Medical Physicists

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Medical Physicists

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Bruce Libby, Ph.D

Associate Professor of Radiological Physics

Dr. Libby is a medical physicist in the Department of Radiation Oncology. The essential responsibility of the medical physicist’s clinical practice is to assure the safe and effective delivery of patient radiation treatments as prescribed by the Radiation Oncology physician. Dr. Libby assists the radiation oncology physician with patient brachytherapy treatments. Brachytherapy treatments are a form of radiation treatment where “seeds” containing radioactive material are inserted into the patient’s tumor site. He monitors the level of radiation being administered to the patient making sure that the treatment is delivered according to the treatment plan requested by the physician.

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Ray Van Ausdal, Ph.D

Associate Professor of Radiological Physics

Dr. Van Ausdal is a medical physicist in the Department of Radiation Oncology. The essential responsibility of the medical physicist’s clinical practice is to assure the safe and effective delivery of patient radiation treatments as prescribed by the Radiation Oncology physician. In an effort to further the clinical goals of the department, Dr. Van Ausdal provides assistance in the implementation of new technologies - turning the results of medical research into novel patient treatment options. He provides downtime supervision for the TomoTherapy treatment machine and performs quality assurance checks which help to insure the accurate delivery of radiation for each patient treatment. He also furthers the teaching goals of the department by providing brachytherapy treatment instruction to residents and radiation therapy students.

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  Krishni Wijesooriya, Ph.D., DABR

Associate Professor of Radiation Oncology

Dr. Wijesooriya joined the Department of Radiation Oncology Clinical Physics faculty in February 2008. She received her PhD in Nuclear Physics for research work at Thomas Jefferson National Accelerator Facility. Upon receiving her PhD she joined Argonne National Laboratory in Chicago as a post doctoral researcher to work on more Nuclear Physics experiments. In 2003 she joined VCU Medical Physics as a post doctoral fellow to perform 4D radiotherapy research. From 2006 - 2008 she worked as a Clinical Assistant Professor at University of Pittsburgh Medical Center. At UVA, Dr. Wijesooriya is actively involved in national clinical trial protocols. She is also involved in clinical and research projects that attempts to better manage organ motion that occur during radiation treatment.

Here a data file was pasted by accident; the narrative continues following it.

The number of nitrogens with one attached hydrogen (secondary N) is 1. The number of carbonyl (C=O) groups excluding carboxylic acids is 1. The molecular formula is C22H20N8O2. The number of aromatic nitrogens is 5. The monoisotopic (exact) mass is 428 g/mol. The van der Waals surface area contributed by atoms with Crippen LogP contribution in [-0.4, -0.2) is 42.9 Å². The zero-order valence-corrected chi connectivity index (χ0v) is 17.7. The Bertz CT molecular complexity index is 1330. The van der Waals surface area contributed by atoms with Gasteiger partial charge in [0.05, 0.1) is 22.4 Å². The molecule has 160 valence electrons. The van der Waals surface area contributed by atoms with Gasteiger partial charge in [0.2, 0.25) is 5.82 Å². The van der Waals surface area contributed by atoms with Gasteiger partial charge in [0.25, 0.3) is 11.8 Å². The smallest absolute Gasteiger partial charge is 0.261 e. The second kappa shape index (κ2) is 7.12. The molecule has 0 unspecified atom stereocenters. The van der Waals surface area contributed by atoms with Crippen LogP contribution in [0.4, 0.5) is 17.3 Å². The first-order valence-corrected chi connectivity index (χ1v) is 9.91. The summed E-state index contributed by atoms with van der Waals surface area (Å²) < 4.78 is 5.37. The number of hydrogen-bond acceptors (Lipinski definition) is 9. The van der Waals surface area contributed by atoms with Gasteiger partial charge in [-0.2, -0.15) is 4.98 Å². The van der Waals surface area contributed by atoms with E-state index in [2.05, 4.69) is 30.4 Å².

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Quan Chen, Ph.D

Assistant Professor of Radiation Oncology

Dr. Chen earned his Ph.D. in medical physics in 2004 from University of Wisconsin-Madison.  Prior to joining UVA, Dr. Chen worked at TomoTherapy Inc. as a senior research physicist developing innovative radiation therapy technologies.  Dr. Chen is experienced in TomoTherapy and high-performance computing in radiation therapy.  His other research interests include image processing, respiratory and motion management, quality assurance methods, Monte Carlo calculation, bio-luminescence imaging, and ultrasound parametric imaging.

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David Schlesinger

Associate Professor of Radiation Oncology

Dr. Schlesinger has worked as an Assistant Professor in the Department of Neurological Surgery since 2004, and formally joined the Clinical Physics Faculty in the Department of Radiation Oncology in 2009. Dr. Schlesinger’s clinical expertise is in stereotactic radiosurgey at the University of Virginia Gamma Knife center, where he assists the radiation oncologist and neurosurgeon to develop minimally invasive treatments for brain tumors and other neurologic conditions. Dr. Schlesinger also works in support of clinical trials at the university’s MR-Guided Focused Ultrasound Surgery Center.  Dr. Schlesinger earned his Ph.D. in Biomedical Engineering from the University of Virginia in 1998. His research interests include image processing, pattern recognition, multi-objective optimization, and systems engineering tools as applied to procedural quality assurance.